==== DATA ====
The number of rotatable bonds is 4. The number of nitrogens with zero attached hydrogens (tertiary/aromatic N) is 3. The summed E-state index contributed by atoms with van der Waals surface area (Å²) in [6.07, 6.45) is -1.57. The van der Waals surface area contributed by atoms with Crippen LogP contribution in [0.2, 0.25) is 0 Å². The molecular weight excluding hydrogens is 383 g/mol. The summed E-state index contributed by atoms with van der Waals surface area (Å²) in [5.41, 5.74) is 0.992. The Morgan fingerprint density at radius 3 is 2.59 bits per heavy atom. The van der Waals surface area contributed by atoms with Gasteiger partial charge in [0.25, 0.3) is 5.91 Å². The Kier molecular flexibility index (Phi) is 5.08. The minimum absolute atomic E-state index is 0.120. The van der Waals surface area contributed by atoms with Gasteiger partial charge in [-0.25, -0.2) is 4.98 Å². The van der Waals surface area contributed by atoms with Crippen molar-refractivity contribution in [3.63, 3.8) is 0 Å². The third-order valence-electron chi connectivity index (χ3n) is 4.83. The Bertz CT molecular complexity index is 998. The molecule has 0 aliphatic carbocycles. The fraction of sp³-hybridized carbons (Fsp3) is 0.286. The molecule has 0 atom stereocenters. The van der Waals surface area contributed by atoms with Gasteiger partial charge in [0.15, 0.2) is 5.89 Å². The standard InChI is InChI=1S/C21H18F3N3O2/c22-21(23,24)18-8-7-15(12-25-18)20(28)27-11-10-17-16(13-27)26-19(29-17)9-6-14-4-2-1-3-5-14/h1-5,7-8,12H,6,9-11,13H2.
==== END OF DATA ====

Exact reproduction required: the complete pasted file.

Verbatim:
The number of rotatable bonds is 4. The number of nitrogens with zero attached hydrogens (tertiary/aromatic N) is 3. The summed E-state index contributed by atoms with van der Waals surface area (Å²) in [6.07, 6.45) is -1.57. The van der Waals surface area contributed by atoms with Crippen LogP contribution in [0.2, 0.25) is 0 Å². The molecular weight excluding hydrogens is 383 g/mol. The summed E-state index contributed by atoms with van der Waals surface area (Å²) in [5.41, 5.74) is 0.992. The Morgan fingerprint density at radius 3 is 2.59 bits per heavy atom. The van der Waals surface area contributed by atoms with Gasteiger partial charge in [0.25, 0.3) is 5.91 Å². The Kier molecular flexibility index (Phi) is 5.08. The minimum absolute atomic E-state index is 0.120. The van der Waals surface area contributed by atoms with Gasteiger partial charge in [-0.25, -0.2) is 4.98 Å². The van der Waals surface area contributed by atoms with Crippen molar-refractivity contribution in [3.63, 3.8) is 0 Å². The third-order valence-electron chi connectivity index (χ3n) is 4.83. The Bertz CT molecular complexity index is 998. The molecule has 0 aliphatic carbocycles. The fraction of sp³-hybridized carbons (Fsp3) is 0.286. The molecule has 0 atom stereocenters. The van der Waals surface area contributed by atoms with Gasteiger partial charge in [0.15, 0.2) is 5.89 Å². The standard InChI is InChI=1S/C21H18F3N3O2/c22-21(23,24)18-8-7-15(12-25-18)20(28)27-11-10-17-16(13-27)26-19(29-17)9-6-14-4-2-1-3-5-14/h1-5,7-8,12H,6,9-11,13H2.